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Inside Arthur Andersen: Shifting Values, Unexpected Consequences by William R. Yeack, Lorna McDougall, Cynthia J. Smith, Susan E. Squires

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Chapter 5. Consulting Revolution

Despite the SEC’s belief that consulting posed a conflict of interest to the independence of audit, in 1979, Andersen’s partners opted to expand their consulting services to offset audit’s lackluster performance and to continue Andersen’s growth. It was a hard choice—split out the consulting part of the firm or keep it. But competition among accounting firms was increasingly aggressive as audit revenue growth flattened. Some people might argue that the firm had no choice at all but to expand consulting, given the business and regulatory environment at the time.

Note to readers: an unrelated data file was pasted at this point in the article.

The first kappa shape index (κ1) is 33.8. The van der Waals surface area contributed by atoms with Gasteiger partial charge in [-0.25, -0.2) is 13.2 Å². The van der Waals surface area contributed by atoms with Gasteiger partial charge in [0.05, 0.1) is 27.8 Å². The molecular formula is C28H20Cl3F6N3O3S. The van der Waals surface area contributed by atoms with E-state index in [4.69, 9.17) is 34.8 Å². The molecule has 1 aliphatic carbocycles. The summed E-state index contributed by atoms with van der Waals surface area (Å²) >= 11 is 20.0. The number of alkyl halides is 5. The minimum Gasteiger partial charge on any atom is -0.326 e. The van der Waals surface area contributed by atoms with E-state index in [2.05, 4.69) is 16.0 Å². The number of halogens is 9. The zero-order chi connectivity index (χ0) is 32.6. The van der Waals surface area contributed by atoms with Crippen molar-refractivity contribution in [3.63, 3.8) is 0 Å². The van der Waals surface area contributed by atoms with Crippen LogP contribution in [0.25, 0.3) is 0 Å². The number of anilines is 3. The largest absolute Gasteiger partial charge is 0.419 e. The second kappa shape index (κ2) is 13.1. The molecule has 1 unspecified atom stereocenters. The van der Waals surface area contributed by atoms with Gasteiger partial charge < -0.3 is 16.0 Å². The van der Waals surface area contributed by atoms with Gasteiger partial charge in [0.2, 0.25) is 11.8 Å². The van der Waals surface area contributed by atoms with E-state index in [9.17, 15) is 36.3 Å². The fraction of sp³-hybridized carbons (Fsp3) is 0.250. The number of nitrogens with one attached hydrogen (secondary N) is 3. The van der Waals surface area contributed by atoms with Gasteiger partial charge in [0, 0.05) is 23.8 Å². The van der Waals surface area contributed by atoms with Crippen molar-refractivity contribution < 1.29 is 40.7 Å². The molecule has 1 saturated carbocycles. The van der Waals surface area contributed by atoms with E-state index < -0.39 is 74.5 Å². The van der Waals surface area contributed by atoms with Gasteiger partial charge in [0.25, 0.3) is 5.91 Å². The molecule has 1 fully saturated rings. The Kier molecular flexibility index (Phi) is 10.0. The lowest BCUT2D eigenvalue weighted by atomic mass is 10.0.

The choice carried responsibilities. Independent public accounting firms had a duty to stay clear of work where their staff might make management decisions ...

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